Retirement 101

Lesson 6: Social Security and Medicare

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Social Security and Medicare

So far, we’ve covered the aspects of saving and investing for retirement that you have to handle yourself. But the government doesn’t want you to be broke in retirement either. So, thankfully, there are two major government benefit programs that can help give you a cushion of financial stability in retirement: Social Security and Medicare.

Although both programs provide benefits to retirees, that’s pretty much where their similarities end. So let’s take a closer look at each one.

Social Security

Social Security pays monthly income to people who qualify for its benefits. It’s not exactly free money because you will have been paying into the system (see the “FICA” withholding section of your paystub) throughout your working years. But it’s still a check that will show up in your mailbox every month from whenever you start benefits until you die. Although it’s mainly known as a program for retirement income, it also pays benefits in some cases to disabled workers, spouses, and survivors.

To qualify for Social Security’s retirement income benefits, you generally need to:

  • Have worked—and paid into the Social Security system—for at least 10 years of your life
  • Be at least 62 years old

Here are the other main points you need to know about the program:

  • You have one big choice to make.
    • That choice is when to start receiving benefits. Although you’re typically eligible to start receiving Social Security at age 62, your monthly benefit increases for every month you delay starting benefits—up until age 70.
    • Experts typically recommend that you wait if you can.
  • You can check in on your projected benefits even if retirement is decades away.
    • You can do that by setting up a login on the Social Security Administration’s website.
    • Experts recommend that you do this and check your earnings history from time to time—both to make sure their records are accurate and as a safeguard against ID theft.
  • Those projected benefits you see aren’t 100% guaranteed.
  • Social Security is politically controversial, and it’s possible the program could be changed before you retire. Think of the benefits as a nice-to-have, not a must-have.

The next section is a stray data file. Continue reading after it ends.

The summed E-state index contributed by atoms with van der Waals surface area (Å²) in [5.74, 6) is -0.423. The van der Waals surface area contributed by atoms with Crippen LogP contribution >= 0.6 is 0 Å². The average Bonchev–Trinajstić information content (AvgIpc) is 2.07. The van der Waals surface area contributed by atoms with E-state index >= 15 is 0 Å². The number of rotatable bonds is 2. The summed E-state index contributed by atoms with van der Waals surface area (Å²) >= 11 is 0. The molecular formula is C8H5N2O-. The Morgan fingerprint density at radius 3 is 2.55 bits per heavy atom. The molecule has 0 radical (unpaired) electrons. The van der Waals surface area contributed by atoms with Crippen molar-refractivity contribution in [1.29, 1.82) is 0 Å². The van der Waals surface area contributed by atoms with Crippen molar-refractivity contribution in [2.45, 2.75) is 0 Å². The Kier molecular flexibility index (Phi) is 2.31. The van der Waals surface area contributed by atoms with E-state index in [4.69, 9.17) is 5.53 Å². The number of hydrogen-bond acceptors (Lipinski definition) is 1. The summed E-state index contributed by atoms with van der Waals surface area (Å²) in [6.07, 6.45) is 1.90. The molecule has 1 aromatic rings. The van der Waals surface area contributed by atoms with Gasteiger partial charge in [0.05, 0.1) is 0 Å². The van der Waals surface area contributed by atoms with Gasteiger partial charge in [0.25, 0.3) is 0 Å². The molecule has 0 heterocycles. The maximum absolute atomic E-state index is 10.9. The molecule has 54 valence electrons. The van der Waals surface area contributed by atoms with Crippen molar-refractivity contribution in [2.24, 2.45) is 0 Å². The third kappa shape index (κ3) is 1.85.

Medicare

Medicare is a government-sponsored health insurance program for retirees. (As with Social Security, it also provides insurance in some cases to the disabled.)

To be eligible for Medicare, you generally need to:

  • Have worked—and paid into the system—for at least 10 years of your life
  • Be at least 65 years old

Unfortunately, even if you’re a pro at navigating your employer’s health insurance plan, making sense of Medicare’s different features and programs can be overwhelming. Here are some of the basics you should know:

  • It’s not actually “one” program.
    • Medicare is made up of four different parts—parts A, B, C, and D—each of which covers a different range of health services and expenses.
    • Navigating which benefits you’re eligible for and which extra benefits you want to sign up for means you potentially have to navigate each of those four programs separately.
  • You’ll still have a lot of out-of-pocket expenses.
    • The “free” portion of Medicare only covers a small range of health expenses.
    • Chances are you’ll still be looking at monthly premiums (depending on what benefits and extra coverage you opt for), plus deductibles, copays, and more.
  • You may still be buying from a private insurance company.
    • To help fill the holes in the government’s basic program, many people end up buying additional coverage from a private insurance company through either a Medicare Advantage plan or a Medigap plan.